Authors and Titles
Christina-Panagiota Manolea, Introduction
Part 1 Literary Reception
Jane L. Lightfoot, Homer and Hellenistic Poetry (Other Than Epigram)
Luis Arturo Guichard, Brevis Homerus: Homer in the Greek Epigram of the 1st to 4th Centuries
Christos Fakas, Reworking a Homeric Model of Heroism. Transformations of the Figure of Odysseus in the Novel of Chariton
Georgios Tsomis, Quintus Smyrnaeus “As a Great Emulator and Zealous Admirer of Homer”
Gianfranco Agosti and Enrico Magnelli, Homeric Nonnus
Part 2 Rhetoric
Malcolm Heath, Homer in the Theory and Teaching of Rhetoric
Lawrence Kim, Homer in the Second Sophistic
Aglae Pizzone, The Quest for Meaning: Homeric Quotations in Synesius of Cyrene and Libanius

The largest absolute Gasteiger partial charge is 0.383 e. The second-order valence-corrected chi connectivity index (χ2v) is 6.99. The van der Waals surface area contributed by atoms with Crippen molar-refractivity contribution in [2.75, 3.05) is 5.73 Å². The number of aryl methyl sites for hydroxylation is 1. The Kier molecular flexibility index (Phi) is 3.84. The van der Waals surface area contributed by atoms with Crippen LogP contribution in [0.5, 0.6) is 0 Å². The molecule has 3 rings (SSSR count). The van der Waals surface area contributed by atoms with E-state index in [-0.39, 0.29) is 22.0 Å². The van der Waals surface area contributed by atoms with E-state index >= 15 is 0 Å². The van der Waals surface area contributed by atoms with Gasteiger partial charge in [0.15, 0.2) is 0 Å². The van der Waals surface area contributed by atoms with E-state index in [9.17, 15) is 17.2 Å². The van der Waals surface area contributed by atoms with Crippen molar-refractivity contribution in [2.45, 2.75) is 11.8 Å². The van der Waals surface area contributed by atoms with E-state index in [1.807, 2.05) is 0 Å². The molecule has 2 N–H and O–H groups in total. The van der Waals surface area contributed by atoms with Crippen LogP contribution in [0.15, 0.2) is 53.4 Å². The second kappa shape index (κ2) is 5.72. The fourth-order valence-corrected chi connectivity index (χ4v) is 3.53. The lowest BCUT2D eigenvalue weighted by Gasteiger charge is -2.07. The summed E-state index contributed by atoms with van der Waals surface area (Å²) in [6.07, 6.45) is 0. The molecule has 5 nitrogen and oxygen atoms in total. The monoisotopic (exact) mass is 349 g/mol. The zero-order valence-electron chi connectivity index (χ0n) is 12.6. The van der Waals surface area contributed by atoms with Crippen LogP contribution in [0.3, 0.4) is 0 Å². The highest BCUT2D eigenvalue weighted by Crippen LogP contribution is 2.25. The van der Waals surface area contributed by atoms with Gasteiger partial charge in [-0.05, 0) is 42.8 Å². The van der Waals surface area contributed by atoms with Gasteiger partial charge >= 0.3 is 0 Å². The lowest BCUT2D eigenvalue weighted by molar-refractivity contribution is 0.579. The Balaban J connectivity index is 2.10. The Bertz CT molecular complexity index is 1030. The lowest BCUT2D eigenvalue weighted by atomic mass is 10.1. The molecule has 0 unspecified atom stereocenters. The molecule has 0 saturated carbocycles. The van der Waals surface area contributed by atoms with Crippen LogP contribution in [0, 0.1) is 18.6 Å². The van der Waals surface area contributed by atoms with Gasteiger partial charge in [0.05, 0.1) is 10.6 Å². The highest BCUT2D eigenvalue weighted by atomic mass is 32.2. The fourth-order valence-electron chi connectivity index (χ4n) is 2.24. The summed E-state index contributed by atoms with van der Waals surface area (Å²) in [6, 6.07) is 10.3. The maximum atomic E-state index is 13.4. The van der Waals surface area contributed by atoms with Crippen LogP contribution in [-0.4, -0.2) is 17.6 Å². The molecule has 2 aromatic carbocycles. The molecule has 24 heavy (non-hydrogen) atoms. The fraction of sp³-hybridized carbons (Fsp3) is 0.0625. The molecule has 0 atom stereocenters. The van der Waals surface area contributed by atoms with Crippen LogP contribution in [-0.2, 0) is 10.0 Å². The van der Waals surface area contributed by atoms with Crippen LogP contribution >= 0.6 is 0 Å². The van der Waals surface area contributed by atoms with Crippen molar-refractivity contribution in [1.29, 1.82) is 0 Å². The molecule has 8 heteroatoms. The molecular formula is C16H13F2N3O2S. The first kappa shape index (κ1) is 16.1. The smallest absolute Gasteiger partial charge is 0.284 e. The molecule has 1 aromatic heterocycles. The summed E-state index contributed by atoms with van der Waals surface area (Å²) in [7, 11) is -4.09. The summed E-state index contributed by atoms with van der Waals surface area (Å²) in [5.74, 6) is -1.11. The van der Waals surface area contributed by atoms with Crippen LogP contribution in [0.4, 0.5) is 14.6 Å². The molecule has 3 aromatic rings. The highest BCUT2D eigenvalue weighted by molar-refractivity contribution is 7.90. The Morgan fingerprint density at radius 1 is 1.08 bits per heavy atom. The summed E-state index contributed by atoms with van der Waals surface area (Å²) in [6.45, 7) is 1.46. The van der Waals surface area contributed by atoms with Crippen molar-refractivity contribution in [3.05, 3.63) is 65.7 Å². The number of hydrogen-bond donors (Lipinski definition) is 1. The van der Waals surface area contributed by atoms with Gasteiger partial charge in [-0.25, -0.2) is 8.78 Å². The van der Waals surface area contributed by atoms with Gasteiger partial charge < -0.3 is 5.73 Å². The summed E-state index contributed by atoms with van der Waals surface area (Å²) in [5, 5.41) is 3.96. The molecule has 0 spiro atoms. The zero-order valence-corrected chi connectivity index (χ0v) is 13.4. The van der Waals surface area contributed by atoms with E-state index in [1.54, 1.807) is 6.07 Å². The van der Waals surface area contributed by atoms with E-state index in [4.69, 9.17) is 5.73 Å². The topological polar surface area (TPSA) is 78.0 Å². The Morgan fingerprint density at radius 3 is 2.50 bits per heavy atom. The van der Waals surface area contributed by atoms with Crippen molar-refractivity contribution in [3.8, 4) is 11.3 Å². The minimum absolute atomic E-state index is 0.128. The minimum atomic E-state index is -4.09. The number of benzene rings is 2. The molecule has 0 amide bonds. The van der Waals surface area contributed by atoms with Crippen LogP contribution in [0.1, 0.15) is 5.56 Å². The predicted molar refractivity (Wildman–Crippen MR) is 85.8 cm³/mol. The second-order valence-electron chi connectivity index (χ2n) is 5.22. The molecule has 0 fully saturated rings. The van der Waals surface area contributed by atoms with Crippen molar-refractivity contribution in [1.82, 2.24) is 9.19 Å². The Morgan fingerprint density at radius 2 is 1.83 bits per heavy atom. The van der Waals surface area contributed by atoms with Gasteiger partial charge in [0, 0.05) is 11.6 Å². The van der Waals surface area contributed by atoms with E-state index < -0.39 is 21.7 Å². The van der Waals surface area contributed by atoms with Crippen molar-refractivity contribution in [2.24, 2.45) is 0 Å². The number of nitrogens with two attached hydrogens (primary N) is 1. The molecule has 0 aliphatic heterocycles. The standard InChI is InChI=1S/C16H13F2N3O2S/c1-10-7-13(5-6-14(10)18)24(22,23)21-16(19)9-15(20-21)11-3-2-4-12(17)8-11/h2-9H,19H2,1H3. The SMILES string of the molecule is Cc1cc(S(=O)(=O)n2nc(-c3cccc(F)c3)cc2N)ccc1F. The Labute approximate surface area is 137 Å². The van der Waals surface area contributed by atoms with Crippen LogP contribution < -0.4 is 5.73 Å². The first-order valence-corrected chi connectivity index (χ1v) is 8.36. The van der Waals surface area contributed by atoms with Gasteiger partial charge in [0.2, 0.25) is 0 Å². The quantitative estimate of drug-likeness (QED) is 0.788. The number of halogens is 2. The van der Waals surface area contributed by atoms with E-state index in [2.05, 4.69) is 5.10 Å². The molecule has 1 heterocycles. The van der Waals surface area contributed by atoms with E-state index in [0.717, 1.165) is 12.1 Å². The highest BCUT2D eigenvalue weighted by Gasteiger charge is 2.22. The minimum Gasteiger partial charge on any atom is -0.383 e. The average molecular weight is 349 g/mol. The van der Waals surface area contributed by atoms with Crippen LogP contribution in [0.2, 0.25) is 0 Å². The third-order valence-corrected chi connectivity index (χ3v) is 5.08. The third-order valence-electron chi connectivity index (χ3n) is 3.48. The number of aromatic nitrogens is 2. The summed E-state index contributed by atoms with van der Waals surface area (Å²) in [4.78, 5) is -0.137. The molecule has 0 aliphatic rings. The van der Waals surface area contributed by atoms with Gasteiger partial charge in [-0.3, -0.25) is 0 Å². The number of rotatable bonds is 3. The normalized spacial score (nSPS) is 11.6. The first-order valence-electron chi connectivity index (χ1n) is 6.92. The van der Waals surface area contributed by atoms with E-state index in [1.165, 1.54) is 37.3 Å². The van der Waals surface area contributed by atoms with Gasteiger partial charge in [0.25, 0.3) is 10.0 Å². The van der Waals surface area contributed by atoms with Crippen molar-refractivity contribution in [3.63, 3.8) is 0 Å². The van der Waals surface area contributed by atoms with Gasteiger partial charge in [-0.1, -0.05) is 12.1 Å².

Robert J. Penella, Homer in Themistius
Part 3 Philosophy – Theology
Ilaria L.E. Ramelli, Stoic Homeric Allegoresis
Jeff Fish, An Epicurean Evaluates the Practical Wisdom of Homer: Philodemus, On the Good King
John Dillon, Philo’s Use of Homer
Diotima Papadi, The Educational Role of Poetry: Plutarch Reading Homer
Cornelia van der Poll, Clement of Alexandria’s Reception of Homer
Ronald E. Heine, Origen and Celsus on the Allegorical Reading of Homer and Moses
Mark Edwards, Homer and Eusebius of Caesarea
Sarah Klitenic Wear, “As Leaves Are a Protection to a Tree, So Is Pagan Literature to Christian Truth”: Basil and Gregory Nazianzen on the Importance of Reading Homer
Robert Lamberton, Numenius, Cronius, and Porphyry on Homer
Anne Sheppard, Allegory, Metaphysics, Theology: Homeric Reception in Athenian Neoplatonism
 For which one is better referred to the Introduction and Part I of Maarten de Pourcq, Nathalie de Haan & David Rijser (eds), Framing Classical Reception Studies: Different Perspectives on a Developing Field (Metaforms 19), Leiden/Boston, Brill, 2020.